14 But Israel reached out his right hand and put it on Ephraim's head, though he was the younger, and crossing his arms, he put his left hand on Manasseh's head, even though Manasseh was the firstborn.

Matthew Henry's Commentary on Genesis 48:14

Commentary on Genesis 48:8-22

(Read Genesis 48:8-22)

The two good men own God in their comforts. Joseph says, They are my sons whom God has given me. Jacob says, God hath showed me thy seed. Comforts are doubly sweet to us when we see them coming from God's hand. He not only prevents our fears, but exceeds our hopes. Jacob mentions the care the Divine providence had taken of him all his days. A great deal of hardship he had known in his time, but God kept him from the evil of his troubles. Now he was dying, he looked upon himself as redeemed from all sin and sorrow for ever. Christ, the Angel of the covenant, redeems from all evil. Deliverances from misery and dangers, by the Divine power, coming through the ransom of the blood of Christ, in Scripture are often called redemption. In blessing Joseph's sons, Jacob crossed hands. Joseph was willing to support his first-born, and would have removed his father's hands. But Jacob acted neither by mistake, nor from a partial affection to one more than the other; but from a spirit of prophecy, and by the Divine counsel. God, in bestowing blessings upon his people, gives more to some than to others, more gifts, graces, and comforts, and more of the good things of this life. He often gives most to those that are least likely. He chooses the weak things of the world; he raises the poor out of the dust. Grace observes not the order of nature, nor does God prefer those whom we think fittest to be preferred, but as it pleases him. How poor are they who have no riches but those of this world! How miserable is a death-bed to those who have no well-grounded hope of good, but dreadful apprehensions of evil, and nothing but evil for ever!

4 You are to lay your hand on the head of the burnt offering, and it will be accepted on your behalf to make atonement for you.

Matthew Henry's Commentary on Leviticus 1:4

Commentary on Leviticus 1:3-9

(Read Leviticus 1:3-9)

In the due performance of the Levitical ordinances, the mysteries of the spiritual world are represented by corresponding natural objects; and future events are exhibited in these rites. Without this, the whole will seem unmeaning ceremonies. There is in these things a type of the sufferings of the Son of God, who was to be a sacrifice for the sins of the whole world? The burning body of an animal was but a faint representation of that everlasting misery, which we all have deserved; and which our blessed Lord bore in his body and in his soul, when he died under the load of our iniquities. Observe, 1. The beast to be offered must be without blemish. This signified the strength and purity that were in Christ, and the holy life that should be in his people. 2. The owner must offer it of his own free will. What is done in religion, so as to please God, must be done by love. Christ willingly offered himself for us. 3. It must be offered at the door of the tabernacle, where the brazen altar of burnt-offerings stood, which sanctified the gift: he must offer it at the door, as one unworthy to enter, and acknowledging that a sinner can have no communion with God, but by sacrifice. 4. The offerer must put his hand upon the head of his offering, signifying thereby, his desire and hope that it might be accepted from him, to make atonement for him. 5. The sacrifice was to be killed before the Lord, in an orderly manner, and to honour God. It signified also, that in Christians the flesh must be crucified with its corrupt affections and lust. 6. The priests were to sprinkle the blood upon the altar; for the blood being the life, that was it which made atonement. This signified the pacifying and purifying of our consciences, by the sprinkling of the blood of Jesus Christ upon them by faith. 7. The beast was to be divided into several pieces, and then to be burned upon the altar. The burning of the sacrifice signified the sharp sufferings of Christ, and the devout affections with which, as a holy fire, Christians must offer up themselves, their whole spirit, soul, and body, unto God. 8. This is said to be an offering of a sweet savour. As an act of obedience to a Divine command, and a type of Christ, this was well-pleasing to God; and the spiritual sacrifices of Christians are acceptable to God, through Christ, 1 Peter 2:5.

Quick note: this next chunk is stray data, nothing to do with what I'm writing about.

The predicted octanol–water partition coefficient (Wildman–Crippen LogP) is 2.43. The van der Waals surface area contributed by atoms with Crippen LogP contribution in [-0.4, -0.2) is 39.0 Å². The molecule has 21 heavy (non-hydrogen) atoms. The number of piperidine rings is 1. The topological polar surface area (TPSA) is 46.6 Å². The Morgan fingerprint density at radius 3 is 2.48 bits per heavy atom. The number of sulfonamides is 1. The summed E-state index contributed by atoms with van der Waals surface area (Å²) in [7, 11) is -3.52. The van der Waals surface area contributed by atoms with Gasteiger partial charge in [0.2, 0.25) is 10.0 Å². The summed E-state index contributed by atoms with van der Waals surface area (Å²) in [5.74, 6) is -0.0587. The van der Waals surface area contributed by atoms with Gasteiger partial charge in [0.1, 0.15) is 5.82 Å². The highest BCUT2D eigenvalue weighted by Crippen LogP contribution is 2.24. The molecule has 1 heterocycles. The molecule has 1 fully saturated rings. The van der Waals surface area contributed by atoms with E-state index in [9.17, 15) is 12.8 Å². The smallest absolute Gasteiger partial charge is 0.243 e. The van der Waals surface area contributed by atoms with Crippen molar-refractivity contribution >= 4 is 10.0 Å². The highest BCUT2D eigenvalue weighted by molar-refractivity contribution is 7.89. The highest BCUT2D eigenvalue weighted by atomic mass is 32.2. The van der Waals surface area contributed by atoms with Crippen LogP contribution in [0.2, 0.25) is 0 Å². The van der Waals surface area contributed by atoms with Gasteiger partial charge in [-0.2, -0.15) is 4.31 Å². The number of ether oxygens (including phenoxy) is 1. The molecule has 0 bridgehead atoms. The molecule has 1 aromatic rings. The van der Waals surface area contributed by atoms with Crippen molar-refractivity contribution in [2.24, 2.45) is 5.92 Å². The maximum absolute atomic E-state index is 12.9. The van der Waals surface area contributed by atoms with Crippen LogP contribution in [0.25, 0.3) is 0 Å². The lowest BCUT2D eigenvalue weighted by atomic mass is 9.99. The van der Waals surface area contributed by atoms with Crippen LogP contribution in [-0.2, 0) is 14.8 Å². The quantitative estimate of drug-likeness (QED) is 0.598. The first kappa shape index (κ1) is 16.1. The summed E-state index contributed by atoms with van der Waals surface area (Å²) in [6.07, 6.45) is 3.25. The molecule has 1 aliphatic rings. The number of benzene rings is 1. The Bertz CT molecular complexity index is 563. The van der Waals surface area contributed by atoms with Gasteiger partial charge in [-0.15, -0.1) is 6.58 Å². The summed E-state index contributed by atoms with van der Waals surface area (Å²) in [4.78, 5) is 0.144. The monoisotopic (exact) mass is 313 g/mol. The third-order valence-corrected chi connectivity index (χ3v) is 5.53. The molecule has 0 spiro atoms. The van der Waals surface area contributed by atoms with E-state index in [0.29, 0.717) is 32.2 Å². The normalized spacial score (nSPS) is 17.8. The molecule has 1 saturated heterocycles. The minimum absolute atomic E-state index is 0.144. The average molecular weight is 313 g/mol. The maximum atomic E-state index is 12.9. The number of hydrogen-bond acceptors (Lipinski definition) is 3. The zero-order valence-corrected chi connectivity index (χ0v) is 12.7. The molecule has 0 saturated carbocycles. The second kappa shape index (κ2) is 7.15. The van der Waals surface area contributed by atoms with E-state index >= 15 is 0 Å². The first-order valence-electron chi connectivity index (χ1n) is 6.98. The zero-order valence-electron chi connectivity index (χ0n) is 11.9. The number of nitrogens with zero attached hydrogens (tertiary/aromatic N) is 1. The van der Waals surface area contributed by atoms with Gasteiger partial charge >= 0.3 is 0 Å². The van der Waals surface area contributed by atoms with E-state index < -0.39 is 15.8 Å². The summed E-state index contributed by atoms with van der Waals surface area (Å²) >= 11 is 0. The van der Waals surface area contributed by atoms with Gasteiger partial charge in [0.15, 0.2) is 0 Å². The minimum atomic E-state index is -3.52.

14 Do not neglect your gift, which was given you through prophecy when the body of elders laid their hands on you.

Matthew Henry's Commentary on 1 Timothy 4:14

Commentary on 1 Timothy 4:11-16

(Read 1 Timothy 4:11-16)

Men's youth will not be despised, if they keep from vanities and follies. Those who teach by their doctrine, must teach by their life. Their discourse must be edifying; their conversation must be holy; they must be examples of love to God and all good men, examples of spiritual-mindedness. Ministers must mind these things as their principal work and business. By this means their profiting will appear in all things, as well as to all persons; this is the way to profit in knowledge and grace, and also to profit others. The doctrine of a minister of Christ must be scriptural, clear, evangelical, and practical; well stated, explained, defended, and applied. But these duties leave no leisure for wordly pleasures, trifling visits, or idle conversation, and but little for what is mere amusement, and only ornamental. May every believer be enabled to let his profiting appear unto all men; seeking to experience the power of the gospel in his own soul, and to bring forth its fruits in his life.